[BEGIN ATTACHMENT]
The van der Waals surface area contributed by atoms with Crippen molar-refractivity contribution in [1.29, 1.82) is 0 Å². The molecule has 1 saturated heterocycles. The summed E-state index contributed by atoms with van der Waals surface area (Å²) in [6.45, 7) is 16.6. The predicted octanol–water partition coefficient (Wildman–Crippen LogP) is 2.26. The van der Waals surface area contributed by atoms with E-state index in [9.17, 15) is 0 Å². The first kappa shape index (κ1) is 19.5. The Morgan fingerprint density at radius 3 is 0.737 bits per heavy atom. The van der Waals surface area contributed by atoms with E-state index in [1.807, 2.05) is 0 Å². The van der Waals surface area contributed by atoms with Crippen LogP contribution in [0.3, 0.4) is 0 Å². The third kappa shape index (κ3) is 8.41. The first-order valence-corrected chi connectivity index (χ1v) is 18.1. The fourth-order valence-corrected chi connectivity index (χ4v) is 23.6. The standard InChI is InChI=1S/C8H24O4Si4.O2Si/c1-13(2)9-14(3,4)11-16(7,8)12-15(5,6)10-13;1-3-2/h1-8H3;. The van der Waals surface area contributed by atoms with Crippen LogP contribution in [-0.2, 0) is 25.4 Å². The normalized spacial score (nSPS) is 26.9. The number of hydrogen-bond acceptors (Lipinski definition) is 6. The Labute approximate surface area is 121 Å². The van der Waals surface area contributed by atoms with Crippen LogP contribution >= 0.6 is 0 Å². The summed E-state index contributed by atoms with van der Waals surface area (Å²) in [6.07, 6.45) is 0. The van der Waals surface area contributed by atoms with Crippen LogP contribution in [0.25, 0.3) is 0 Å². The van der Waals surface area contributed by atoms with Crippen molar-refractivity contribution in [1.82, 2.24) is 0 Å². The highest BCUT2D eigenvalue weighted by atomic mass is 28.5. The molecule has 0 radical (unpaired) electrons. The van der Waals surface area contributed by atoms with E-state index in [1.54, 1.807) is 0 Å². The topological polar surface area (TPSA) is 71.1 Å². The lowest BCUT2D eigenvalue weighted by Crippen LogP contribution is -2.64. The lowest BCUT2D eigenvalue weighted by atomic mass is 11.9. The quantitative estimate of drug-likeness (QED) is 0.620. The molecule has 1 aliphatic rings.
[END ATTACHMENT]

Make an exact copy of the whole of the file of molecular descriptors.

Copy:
The van der Waals surface area contributed by atoms with Crippen molar-refractivity contribution in [1.29, 1.82) is 0 Å². The molecule has 1 saturated heterocycles. The summed E-state index contributed by atoms with van der Waals surface area (Å²) in [6.45, 7) is 16.6. The predicted octanol–water partition coefficient (Wildman–Crippen LogP) is 2.26. The van der Waals surface area contributed by atoms with E-state index in [9.17, 15) is 0 Å². The first kappa shape index (κ1) is 19.5. The Morgan fingerprint density at radius 3 is 0.737 bits per heavy atom. The van der Waals surface area contributed by atoms with E-state index in [1.807, 2.05) is 0 Å². The van der Waals surface area contributed by atoms with Crippen LogP contribution in [0.3, 0.4) is 0 Å². The third kappa shape index (κ3) is 8.41. The first-order valence-corrected chi connectivity index (χ1v) is 18.1. The fourth-order valence-corrected chi connectivity index (χ4v) is 23.6. The standard InChI is InChI=1S/C8H24O4Si4.O2Si/c1-13(2)9-14(3,4)11-16(7,8)12-15(5,6)10-13;1-3-2/h1-8H3;. The van der Waals surface area contributed by atoms with Crippen LogP contribution in [-0.2, 0) is 25.4 Å². The normalized spacial score (nSPS) is 26.9. The number of hydrogen-bond acceptors (Lipinski definition) is 6. The Labute approximate surface area is 121 Å². The van der Waals surface area contributed by atoms with Crippen LogP contribution >= 0.6 is 0 Å². The summed E-state index contributed by atoms with van der Waals surface area (Å²) in [6.07, 6.45) is 0. The van der Waals surface area contributed by atoms with Crippen LogP contribution in [0.25, 0.3) is 0 Å². The van der Waals surface area contributed by atoms with Crippen molar-refractivity contribution in [1.82, 2.24) is 0 Å². The highest BCUT2D eigenvalue weighted by atomic mass is 28.5. The molecule has 0 radical (unpaired) electrons. The van der Waals surface area contributed by atoms with E-state index in [1.54, 1.807) is 0 Å². The topological polar surface area (TPSA) is 71.1 Å². The lowest BCUT2D eigenvalue weighted by Crippen LogP contribution is -2.64. The lowest BCUT2D eigenvalue weighted by atomic mass is 11.9. The quantitative estimate of drug-likeness (QED) is 0.620. The molecule has 1 aliphatic rings.